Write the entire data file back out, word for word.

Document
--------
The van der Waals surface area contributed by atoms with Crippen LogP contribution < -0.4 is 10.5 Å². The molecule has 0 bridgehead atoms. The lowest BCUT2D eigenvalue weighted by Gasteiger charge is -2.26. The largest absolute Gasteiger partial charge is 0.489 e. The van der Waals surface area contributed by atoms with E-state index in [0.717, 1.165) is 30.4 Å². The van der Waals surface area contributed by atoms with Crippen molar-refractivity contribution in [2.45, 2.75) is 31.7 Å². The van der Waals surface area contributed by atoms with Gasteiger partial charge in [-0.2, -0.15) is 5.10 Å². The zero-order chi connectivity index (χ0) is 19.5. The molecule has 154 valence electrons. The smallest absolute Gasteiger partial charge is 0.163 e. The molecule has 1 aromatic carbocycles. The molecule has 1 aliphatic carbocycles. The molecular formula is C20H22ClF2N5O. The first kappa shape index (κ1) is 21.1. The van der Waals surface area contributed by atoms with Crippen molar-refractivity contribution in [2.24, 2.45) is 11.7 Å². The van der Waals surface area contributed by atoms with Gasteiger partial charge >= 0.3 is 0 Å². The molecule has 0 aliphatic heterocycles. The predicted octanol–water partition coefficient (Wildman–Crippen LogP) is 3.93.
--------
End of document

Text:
The van der Waals surface area contributed by atoms with Crippen LogP contribution < -0.4 is 10.5 Å². The molecule has 0 bridgehead atoms. The lowest BCUT2D eigenvalue weighted by Gasteiger charge is -2.26. The largest absolute Gasteiger partial charge is 0.489 e. The van der Waals surface area contributed by atoms with E-state index in [0.717, 1.165) is 30.4 Å². The van der Waals surface area contributed by atoms with Crippen molar-refractivity contribution in [2.45, 2.75) is 31.7 Å². The van der Waals surface area contributed by atoms with Gasteiger partial charge in [-0.2, -0.15) is 5.10 Å². The zero-order chi connectivity index (χ0) is 19.5. The molecule has 154 valence electrons. The smallest absolute Gasteiger partial charge is 0.163 e. The molecule has 1 aromatic carbocycles. The molecule has 1 aliphatic carbocycles. The molecular formula is C20H22ClF2N5O. The first kappa shape index (κ1) is 21.1. The van der Waals surface area contributed by atoms with Crippen molar-refractivity contribution in [2.24, 2.45) is 11.7 Å². The van der Waals surface area contributed by atoms with Gasteiger partial charge >= 0.3 is 0 Å². The molecule has 0 aliphatic heterocycles. The predicted octanol–water partition coefficient (Wildman–Crippen LogP) is 3.93.